China scrambles jets after US, Japan planes enter new air zone

China on Friday scrambled several fighter jets to monitor military planes of the US, Japan and South Korea in its newly declared air defence zone over the East China Sea amid a call by President Xi Jinping to the PLA to enhance war capabilities.

Beijing: China on Friday scrambled several fighter jets to monitor military planes of the US, Japan and South Korea in its newly declared air defence zone over the East China Sea amid a call by President Xi Jinping to the PLA to enhance war capabilities.

The Chinese fighter jets identified and monitored the two US and 10 Japanese aircraft during their flights through the zone early Friday, Defense Ministry spokesman Colonel Shen Jinke was quoted as saying by the state-run China News. He made no mention of any further action.

"Several combat aircraft were scrambled to verify the identities" of US and Japanese aircraft entering the zone, the state-run Xinhua news agency said, citing an air force official.

Colonel Shen said yesterday said several fighter jets and an early warning aircraft from the People`s Liberation Army (PLA) Air Force conducted normal air patrols in the East China Sea Air Defence Identification Zone (ADIZ) that Beijing unilaterally declared last week.

Colonel Shen described the move as "a defensive measure and in line with international common practices."

China`s air force will remain on high alert and will take measures to deal with diverse air threats to firmly protect the security of the country`s airspace, he said yesterday when the PLA Air Force conducted its first air patrol in the area.

President Xi, who is also the chairman of the Central Military Commission, ordered the PLA to reinforce the party`s leadership over the troops, enhance its war capabilities and strive to build a strong strategic reserve force.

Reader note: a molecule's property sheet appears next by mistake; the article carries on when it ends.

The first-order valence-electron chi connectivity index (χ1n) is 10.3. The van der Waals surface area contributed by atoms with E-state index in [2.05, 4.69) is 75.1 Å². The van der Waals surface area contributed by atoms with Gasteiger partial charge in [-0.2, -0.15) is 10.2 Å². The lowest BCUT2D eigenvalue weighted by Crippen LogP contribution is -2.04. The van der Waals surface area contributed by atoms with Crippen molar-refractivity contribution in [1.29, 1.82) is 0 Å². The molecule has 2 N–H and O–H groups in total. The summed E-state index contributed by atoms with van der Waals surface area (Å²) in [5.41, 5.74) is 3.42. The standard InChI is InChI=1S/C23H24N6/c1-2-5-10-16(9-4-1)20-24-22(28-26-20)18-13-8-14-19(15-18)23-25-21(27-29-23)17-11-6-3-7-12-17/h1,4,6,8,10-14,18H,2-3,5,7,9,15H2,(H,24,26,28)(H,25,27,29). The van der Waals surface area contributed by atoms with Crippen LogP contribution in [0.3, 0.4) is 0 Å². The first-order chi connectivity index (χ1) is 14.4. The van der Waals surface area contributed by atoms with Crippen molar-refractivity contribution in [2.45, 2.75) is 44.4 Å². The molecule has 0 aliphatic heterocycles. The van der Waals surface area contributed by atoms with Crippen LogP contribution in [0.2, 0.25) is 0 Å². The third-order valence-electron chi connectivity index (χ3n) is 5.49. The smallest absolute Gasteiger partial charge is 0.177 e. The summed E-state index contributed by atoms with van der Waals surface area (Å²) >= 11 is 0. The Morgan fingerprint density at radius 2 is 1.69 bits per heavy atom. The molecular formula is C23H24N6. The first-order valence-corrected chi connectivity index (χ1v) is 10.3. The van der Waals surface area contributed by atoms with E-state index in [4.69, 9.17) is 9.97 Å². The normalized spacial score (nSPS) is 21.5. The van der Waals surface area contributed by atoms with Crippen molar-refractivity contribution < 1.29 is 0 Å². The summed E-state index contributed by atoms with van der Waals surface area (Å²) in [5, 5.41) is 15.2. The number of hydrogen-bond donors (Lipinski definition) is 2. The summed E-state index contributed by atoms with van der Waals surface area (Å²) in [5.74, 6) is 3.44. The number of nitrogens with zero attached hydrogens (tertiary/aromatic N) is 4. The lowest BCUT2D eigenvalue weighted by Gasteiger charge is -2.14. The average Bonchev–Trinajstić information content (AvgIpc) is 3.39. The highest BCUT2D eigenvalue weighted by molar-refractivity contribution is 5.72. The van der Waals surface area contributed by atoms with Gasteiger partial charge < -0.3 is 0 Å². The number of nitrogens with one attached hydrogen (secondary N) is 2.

Military training is critical to beef up the PLA`s war capacities and that trainings must focus on what is needed to fight a war and what it lacks most, Xi said while inspecting the Jinan Military Area Command in the east China.

Beijing announced the establishment of the ADIZ over the disputed islands called Diaoyu by China and Senkakus by Japan.

Till last year the chain of uninhabited were administered by Japan. China started challenging the Japanese hold with naval patrols and the ADIZ was seen as an effort to enforce its air control over the islands.

Two days earlier, the US defied the zone by deploying B-52 bombers which flew over the area for over two hours. Chinese military said it monitored the planes.

This was followed by flights by Japanese and South Korean defence planes yesterday into the ADIZ, adding to the international defiance of Chinese authority to enforce the controversial zone.

The flights violated the rule stipulated by China that planes transiting the zone must file flight plans. It made Chinese zone look ineffective both at home and abroad.

Putting up a strong defence of the ADIZ, the Chinese foreign ministry lambasted European Union and Japan for criticising the zone.

There are several countries within the EU which have ADIZs, Foreign Ministry spokesman Qin Gang told reporters here today referring to EU officials criticism in this regard.

"So I do not know whether the situation in the EU is getting tense as a result of the ADIZs there. The EU can have ADIZ why cannot China have it," he asked.

Similarly, he attacked Japan`s plans to hold ASEAN summit against China`s ADIZ.

"We want Japan to tell other countries whether it has ADIZ or not. When Japan set up and expanded several times its ADIZ, did it had consultations with other countries. How large is Japan`s ADIZ," he asked.

Japan is setting fire and not allowing others to even light a lamp, Qing said.

"It is inflammatory and such attitude is completely unreasonable and (smacks of) ulterior motives," he said.

Answering a question about the overlapping areas between Chinese and Japanese ADIZs, Qin said China wants to enhance communication to jointly preserve flight security.

On the disputes about the Diaoyu Islands, Qin said the current difficulty is that the Japanese side has always shunned substantial talks with China.
"We hope the Japanese side will not only talk about dialogue, but do so with tangible efforts," he said.
More than 20 countries, including the US, Japan and Australia, have set up their own air defense identification zones since the 1950s.

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